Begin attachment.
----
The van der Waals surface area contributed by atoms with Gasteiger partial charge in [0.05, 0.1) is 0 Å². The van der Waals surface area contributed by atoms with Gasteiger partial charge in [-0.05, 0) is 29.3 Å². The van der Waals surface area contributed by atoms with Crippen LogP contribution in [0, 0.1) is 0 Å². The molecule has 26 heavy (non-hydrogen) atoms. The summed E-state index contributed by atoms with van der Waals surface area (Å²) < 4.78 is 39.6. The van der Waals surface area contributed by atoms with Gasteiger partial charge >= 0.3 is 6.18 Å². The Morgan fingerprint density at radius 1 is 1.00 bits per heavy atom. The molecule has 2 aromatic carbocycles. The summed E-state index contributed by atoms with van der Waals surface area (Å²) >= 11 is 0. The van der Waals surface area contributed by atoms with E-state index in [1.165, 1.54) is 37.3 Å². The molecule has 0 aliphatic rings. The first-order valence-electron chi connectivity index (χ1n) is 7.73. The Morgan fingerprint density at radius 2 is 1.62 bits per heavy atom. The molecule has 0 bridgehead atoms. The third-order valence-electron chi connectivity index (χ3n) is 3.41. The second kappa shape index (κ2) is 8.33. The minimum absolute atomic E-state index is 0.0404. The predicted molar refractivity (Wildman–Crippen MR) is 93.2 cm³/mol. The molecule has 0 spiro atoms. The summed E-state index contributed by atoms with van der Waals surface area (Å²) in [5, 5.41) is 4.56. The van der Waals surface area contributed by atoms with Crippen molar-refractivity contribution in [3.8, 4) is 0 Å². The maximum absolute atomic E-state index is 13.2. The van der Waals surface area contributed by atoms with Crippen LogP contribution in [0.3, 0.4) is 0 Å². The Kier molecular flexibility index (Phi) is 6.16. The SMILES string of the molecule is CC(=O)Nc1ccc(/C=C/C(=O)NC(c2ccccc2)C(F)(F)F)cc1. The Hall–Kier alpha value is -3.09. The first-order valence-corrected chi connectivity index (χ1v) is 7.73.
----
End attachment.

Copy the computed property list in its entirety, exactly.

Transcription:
The van der Waals surface area contributed by atoms with Gasteiger partial charge in [0.05, 0.1) is 0 Å². The van der Waals surface area contributed by atoms with Gasteiger partial charge in [-0.05, 0) is 29.3 Å². The van der Waals surface area contributed by atoms with Crippen LogP contribution in [0, 0.1) is 0 Å². The molecule has 26 heavy (non-hydrogen) atoms. The summed E-state index contributed by atoms with van der Waals surface area (Å²) < 4.78 is 39.6. The van der Waals surface area contributed by atoms with Gasteiger partial charge >= 0.3 is 6.18 Å². The Morgan fingerprint density at radius 1 is 1.00 bits per heavy atom. The molecule has 2 aromatic carbocycles. The summed E-state index contributed by atoms with van der Waals surface area (Å²) >= 11 is 0. The van der Waals surface area contributed by atoms with E-state index in [1.165, 1.54) is 37.3 Å². The molecule has 0 aliphatic rings. The first-order valence-electron chi connectivity index (χ1n) is 7.73. The Morgan fingerprint density at radius 2 is 1.62 bits per heavy atom. The molecule has 0 bridgehead atoms. The third-order valence-electron chi connectivity index (χ3n) is 3.41. The second kappa shape index (κ2) is 8.33. The minimum absolute atomic E-state index is 0.0404. The predicted molar refractivity (Wildman–Crippen MR) is 93.2 cm³/mol. The molecule has 0 spiro atoms. The summed E-state index contributed by atoms with van der Waals surface area (Å²) in [5, 5.41) is 4.56. The van der Waals surface area contributed by atoms with Crippen molar-refractivity contribution in [3.8, 4) is 0 Å². The maximum absolute atomic E-state index is 13.2. The van der Waals surface area contributed by atoms with Crippen LogP contribution in [0.3, 0.4) is 0 Å². The Kier molecular flexibility index (Phi) is 6.16. The SMILES string of the molecule is CC(=O)Nc1ccc(/C=C/C(=O)NC(c2ccccc2)C(F)(F)F)cc1. The Hall–Kier alpha value is -3.09. The first-order valence-corrected chi connectivity index (χ1v) is 7.73.